Yesterday I received a friend request from a friend of mine who died three years ago. It was unsettling. A few weeks ago I was whittling down my friend list to include only people that I actually care about, or people that I find entertaining in some way. When I came across her profile, I thought it was time to un-friend her.
I don’t know what the etiquette is, in these strange times when everyone has a presence on social media. Do you remain “friends” with the deceased forever, or do you let them go? She and I weren’t besties. She was a person who I used to know, who belonged to a group of people who spent time together. And then she moved to Detroit. And then she died. And then three years later I un-friended her.
And now there’s a new request in my inbox telling me she wants to be my friend.
I can only assume that she faked her own death. She’s been living in Aruba, drinking exotic drinks from coconuts with little paper umbrellas. I’d like to imagine her lying on a beach somewhere, and not cancer-riddled, decomposing underground.
I’m guessing the reality is, that whoever maintains her page, somehow noticed my absence and invited me back into the fold. Is the number of friends that we have on Facebook still important, even after we die?
After work, I met up with a former co-worker who was in town for a conference. We hadn’t seen one another in 15 years. He looked exactly the same, and I felt shabby, bald, and chubby by comparison. He had access to the Executive Lounge, so we sat across from one another catching up with complimentary finger foods, he in his suit and tie, and me in an embarrassed sweater.
After we both got fired from our former job back in 2001, he went back to school and got his doctorate while I wandered aimlessly from city to city. We asked one another if the other still remembered so and so, but neither of us remembered any of the same people. Still, it was nice to spend a couple of hours reconnecting.
He and I had never been friends outside of work, and if it weren’t for Facebook, we wouldn’t have stayed in touch, and we wouldn’t have found ourselves 15 years later, sitting in a hotel in Chicago, talking about the horrors of the presidential primaries, racism, and Postmodern Jukebox.
We hugged goodbye as he left to go see the Keynote Speaker, and I walked through the snow to catch my train back home. I was struck by how beautiful the city is at night, the ornate buildings near the Magnificent Mile lit up against the black backdrop of sky.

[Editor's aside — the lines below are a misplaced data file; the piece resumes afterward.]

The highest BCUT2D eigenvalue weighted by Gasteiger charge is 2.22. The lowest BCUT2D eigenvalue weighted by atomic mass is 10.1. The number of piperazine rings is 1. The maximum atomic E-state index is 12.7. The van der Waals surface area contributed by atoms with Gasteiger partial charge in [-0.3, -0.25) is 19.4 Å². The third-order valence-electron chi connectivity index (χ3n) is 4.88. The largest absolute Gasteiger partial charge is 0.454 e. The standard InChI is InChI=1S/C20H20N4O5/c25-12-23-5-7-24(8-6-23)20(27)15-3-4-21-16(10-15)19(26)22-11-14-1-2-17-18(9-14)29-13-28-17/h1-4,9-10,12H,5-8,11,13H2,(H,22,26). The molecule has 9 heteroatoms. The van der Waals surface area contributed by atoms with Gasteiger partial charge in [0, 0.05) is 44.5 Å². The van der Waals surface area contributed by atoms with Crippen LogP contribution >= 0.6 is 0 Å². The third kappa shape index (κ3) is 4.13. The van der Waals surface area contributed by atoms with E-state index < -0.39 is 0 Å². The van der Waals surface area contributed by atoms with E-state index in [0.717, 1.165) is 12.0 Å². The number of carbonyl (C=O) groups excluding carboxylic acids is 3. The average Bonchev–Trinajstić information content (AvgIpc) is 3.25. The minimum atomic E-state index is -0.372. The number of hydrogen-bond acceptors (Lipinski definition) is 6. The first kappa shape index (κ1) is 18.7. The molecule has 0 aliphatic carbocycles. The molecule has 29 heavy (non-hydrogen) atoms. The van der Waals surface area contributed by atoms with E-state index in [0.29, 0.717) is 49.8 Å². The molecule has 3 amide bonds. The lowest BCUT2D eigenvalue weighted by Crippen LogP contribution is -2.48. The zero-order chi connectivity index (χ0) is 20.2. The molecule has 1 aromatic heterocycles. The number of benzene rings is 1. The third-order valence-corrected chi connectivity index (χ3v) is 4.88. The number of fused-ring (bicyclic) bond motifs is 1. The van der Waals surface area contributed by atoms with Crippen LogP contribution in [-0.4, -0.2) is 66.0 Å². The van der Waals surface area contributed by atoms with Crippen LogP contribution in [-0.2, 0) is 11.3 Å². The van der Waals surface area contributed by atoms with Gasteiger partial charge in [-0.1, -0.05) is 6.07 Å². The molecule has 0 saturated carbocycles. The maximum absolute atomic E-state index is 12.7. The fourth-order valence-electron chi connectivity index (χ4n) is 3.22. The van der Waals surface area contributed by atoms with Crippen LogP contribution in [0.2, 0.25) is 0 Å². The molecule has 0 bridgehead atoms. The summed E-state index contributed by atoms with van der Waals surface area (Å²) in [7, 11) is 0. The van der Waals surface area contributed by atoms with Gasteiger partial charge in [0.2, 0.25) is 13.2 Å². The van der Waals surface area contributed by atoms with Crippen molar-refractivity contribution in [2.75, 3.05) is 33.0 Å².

He is an awesome guy, and, under other circumstances, we could probably have been good friends. But as it was, we were two people who used to work together, who are still connected by the tenuous tether of the internet. I can’t help but think that all this connectedness is unnatural.
The train is still crowded, long past rush hour. I stand as the commuting zombies sit in overstuffed coats and scarves, gazing, hypnotized into their tablets and their phones. When I see someone holding an actual book, I immediately warm to them, even if the book in question is a terrible pulp novel. Especially if the book is a terrible pulp novel.
At home C is sitting on the couch with a close-captioned Futurama re-run in the background, his face blue lit by the rectangular screen of his laptop. He has this guilty expression that I’ve come recognize all too well.
“What have you done?” I ask.
“How can you tell?” He no longer bothers trying to deny it when I’ve caught him up to something.
He’d been doing research online and has changed his mind, again, on where we’re going to move next. This time I’m on board, though he’s sworn me to secrecy regarding our prospective plan. We never seem to stay in one place long enough to really connect to it.
Another city. Another set of ghosts to haunt. Of memories typed into an electronic page to try to make our lives seem somehow better than they are. The past is never out of sight and out of mind, because it’s always Throw Back Thursday, and the older you get, the more dead friends you collect.
C sticks his head inside the door.
“Are you busy?” He asks.
“No.” I say. I’m never too busy for him. He keeps me in the present, always pointing forward.We never dwell on the past, just focus on the future that we want to make together.
So when my friend who died asks to re-friend me, I do not accept the request.